NEDA Week ’16

This week is National Eating Disorder Awareness Week. Even after being diagnosed almost 6 years ago I still am a little surprised when I find out how many people deal with eating disorders, especially people I know.

I’ve never kept quiet about my disorder. I don’t think it’s something to be ashamed of. It shouldn’t be hidden. Keeping it secret only feeds the stigma around eating disorders, which prevents people with them from getting the help they need.

Even my specialists treated it like a joke. My therapist rarely talked about it, my dietician called me fat, and my specialist would look at the number the nurse wrote down on my chart after she weighed me, and would tell me to stop exercising and he’d see me next week. They barely looked at me.

My family didn’t take it seriously, so I dropped out of outpatient care to get them to stop making jokes and spent several long years fighting, and I still am.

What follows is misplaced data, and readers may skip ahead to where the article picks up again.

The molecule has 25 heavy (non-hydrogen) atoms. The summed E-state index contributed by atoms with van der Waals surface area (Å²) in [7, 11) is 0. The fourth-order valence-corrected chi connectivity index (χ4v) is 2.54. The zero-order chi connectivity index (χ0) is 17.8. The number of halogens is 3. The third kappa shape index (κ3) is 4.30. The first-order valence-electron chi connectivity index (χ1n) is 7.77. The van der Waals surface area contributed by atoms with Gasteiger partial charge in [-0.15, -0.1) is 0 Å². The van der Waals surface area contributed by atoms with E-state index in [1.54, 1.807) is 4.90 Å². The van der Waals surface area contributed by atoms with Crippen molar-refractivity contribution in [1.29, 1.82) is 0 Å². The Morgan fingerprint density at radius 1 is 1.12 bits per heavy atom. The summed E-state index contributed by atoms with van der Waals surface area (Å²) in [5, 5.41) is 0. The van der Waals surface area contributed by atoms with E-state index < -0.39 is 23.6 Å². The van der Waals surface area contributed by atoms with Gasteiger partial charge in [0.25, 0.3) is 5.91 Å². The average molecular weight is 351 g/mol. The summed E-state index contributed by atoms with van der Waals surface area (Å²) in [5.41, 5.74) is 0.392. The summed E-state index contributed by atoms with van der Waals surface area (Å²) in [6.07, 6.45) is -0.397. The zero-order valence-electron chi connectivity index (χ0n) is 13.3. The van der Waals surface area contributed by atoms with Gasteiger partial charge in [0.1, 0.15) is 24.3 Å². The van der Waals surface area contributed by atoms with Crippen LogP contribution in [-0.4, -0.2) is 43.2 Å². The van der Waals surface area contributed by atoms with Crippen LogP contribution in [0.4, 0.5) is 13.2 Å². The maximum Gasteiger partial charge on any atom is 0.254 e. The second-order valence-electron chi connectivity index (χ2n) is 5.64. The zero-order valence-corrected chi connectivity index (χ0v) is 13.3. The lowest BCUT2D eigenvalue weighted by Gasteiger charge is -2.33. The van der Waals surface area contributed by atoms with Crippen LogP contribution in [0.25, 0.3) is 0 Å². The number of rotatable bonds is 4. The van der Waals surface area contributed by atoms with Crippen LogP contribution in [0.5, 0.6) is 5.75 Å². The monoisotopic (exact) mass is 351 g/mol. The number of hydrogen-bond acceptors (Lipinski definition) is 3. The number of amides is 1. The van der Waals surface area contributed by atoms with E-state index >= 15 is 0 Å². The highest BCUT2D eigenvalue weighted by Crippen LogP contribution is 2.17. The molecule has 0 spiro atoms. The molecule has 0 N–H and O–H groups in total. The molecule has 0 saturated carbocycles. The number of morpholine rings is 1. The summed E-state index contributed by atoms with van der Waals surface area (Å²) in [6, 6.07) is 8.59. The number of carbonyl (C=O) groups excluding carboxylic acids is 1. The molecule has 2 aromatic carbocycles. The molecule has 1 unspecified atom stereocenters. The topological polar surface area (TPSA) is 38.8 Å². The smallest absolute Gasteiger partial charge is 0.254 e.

I don’t know what the correct way to support someone going through recovery is, but I know that I didn’t receive it. Eating disorders are serious. They are the most deadly mental disorders, and I get to fight mine every single day. It’s gotten easier than it was a few years ago, but it’s still there.

Eating disorders are real and very serious. 1 out of every 3 people diagnosed will die from complications caused by eating disorders. And the rest of us that survive live a weird, food obsessed life.

Maybe not all people live with it forever, but I know I will. It’s a learning process. But I’m ok. Every day gets a little easier, and maybe there are some back slides, but they don’t go as far as they used to anymore. I hope that others who are just starting their struggle know they aren’t alone, and that those who are seasoned in our battles know that, too. We are not alone, and one day we will hit that point where we can say recovered instead of recovering.

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